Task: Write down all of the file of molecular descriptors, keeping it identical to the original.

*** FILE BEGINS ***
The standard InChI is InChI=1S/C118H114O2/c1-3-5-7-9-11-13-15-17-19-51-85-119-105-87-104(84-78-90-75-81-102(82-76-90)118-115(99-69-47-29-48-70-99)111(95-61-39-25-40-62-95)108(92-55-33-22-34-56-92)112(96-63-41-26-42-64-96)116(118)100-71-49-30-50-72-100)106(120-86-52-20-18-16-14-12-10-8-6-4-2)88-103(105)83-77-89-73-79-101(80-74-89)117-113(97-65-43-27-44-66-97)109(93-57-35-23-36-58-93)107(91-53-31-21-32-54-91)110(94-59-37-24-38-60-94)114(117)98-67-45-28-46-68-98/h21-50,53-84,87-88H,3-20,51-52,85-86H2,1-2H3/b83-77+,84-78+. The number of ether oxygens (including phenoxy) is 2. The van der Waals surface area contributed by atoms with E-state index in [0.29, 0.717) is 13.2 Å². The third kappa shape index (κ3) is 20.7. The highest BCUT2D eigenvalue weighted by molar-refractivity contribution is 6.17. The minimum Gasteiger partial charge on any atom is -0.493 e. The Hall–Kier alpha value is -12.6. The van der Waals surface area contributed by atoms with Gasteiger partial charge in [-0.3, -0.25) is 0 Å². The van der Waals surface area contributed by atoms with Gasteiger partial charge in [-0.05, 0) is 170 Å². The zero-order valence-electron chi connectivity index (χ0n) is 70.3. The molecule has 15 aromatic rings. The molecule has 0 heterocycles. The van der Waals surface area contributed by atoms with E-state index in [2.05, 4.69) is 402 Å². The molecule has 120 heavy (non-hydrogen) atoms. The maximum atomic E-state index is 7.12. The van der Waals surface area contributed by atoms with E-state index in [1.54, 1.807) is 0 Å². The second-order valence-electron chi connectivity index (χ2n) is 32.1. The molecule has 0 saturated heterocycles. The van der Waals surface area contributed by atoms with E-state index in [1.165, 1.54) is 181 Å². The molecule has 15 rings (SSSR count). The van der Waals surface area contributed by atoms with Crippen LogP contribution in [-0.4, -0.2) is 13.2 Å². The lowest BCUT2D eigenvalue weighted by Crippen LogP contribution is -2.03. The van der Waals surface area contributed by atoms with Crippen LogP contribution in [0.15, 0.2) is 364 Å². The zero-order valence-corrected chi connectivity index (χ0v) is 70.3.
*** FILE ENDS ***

The standard InChI is InChI=1S/C118H114O2/c1-3-5-7-9-11-13-15-17-19-51-85-119-105-87-104(84-78-90-75-81-102(82-76-90)118-115(99-69-47-29-48-70-99)111(95-61-39-25-40-62-95)108(92-55-33-22-34-56-92)112(96-63-41-26-42-64-96)116(118)100-71-49-30-50-72-100)106(120-86-52-20-18-16-14-12-10-8-6-4-2)88-103(105)83-77-89-73-79-101(80-74-89)117-113(97-65-43-27-44-66-97)109(93-57-35-23-36-58-93)107(91-53-31-21-32-54-91)110(94-59-37-24-38-60-94)114(117)98-67-45-28-46-68-98/h21-50,53-84,87-88H,3-20,51-52,85-86H2,1-2H3/b83-77+,84-78+. The number of ether oxygens (including phenoxy) is 2. The van der Waals surface area contributed by atoms with E-state index in [0.29, 0.717) is 13.2 Å². The third kappa shape index (κ3) is 20.7. The highest BCUT2D eigenvalue weighted by molar-refractivity contribution is 6.17. The minimum Gasteiger partial charge on any atom is -0.493 e. The Hall–Kier alpha value is -12.6. The van der Waals surface area contributed by atoms with Gasteiger partial charge in [-0.3, -0.25) is 0 Å². The van der Waals surface area contributed by atoms with Gasteiger partial charge in [-0.05, 0) is 170 Å². The zero-order valence-electron chi connectivity index (χ0n) is 70.3. The molecule has 15 aromatic rings. The molecule has 0 heterocycles. The van der Waals surface area contributed by atoms with E-state index in [2.05, 4.69) is 402 Å². The molecule has 120 heavy (non-hydrogen) atoms. The maximum atomic E-state index is 7.12. The van der Waals surface area contributed by atoms with E-state index in [1.54, 1.807) is 0 Å². The second-order valence-electron chi connectivity index (χ2n) is 32.1. The molecule has 0 saturated heterocycles. The van der Waals surface area contributed by atoms with E-state index in [1.165, 1.54) is 181 Å². The molecule has 15 rings (SSSR count). The van der Waals surface area contributed by atoms with Crippen LogP contribution in [-0.4, -0.2) is 13.2 Å². The lowest BCUT2D eigenvalue weighted by Crippen LogP contribution is -2.03. The van der Waals surface area contributed by atoms with Crippen LogP contribution in [0.15, 0.2) is 364 Å². The zero-order valence-corrected chi connectivity index (χ0v) is 70.3.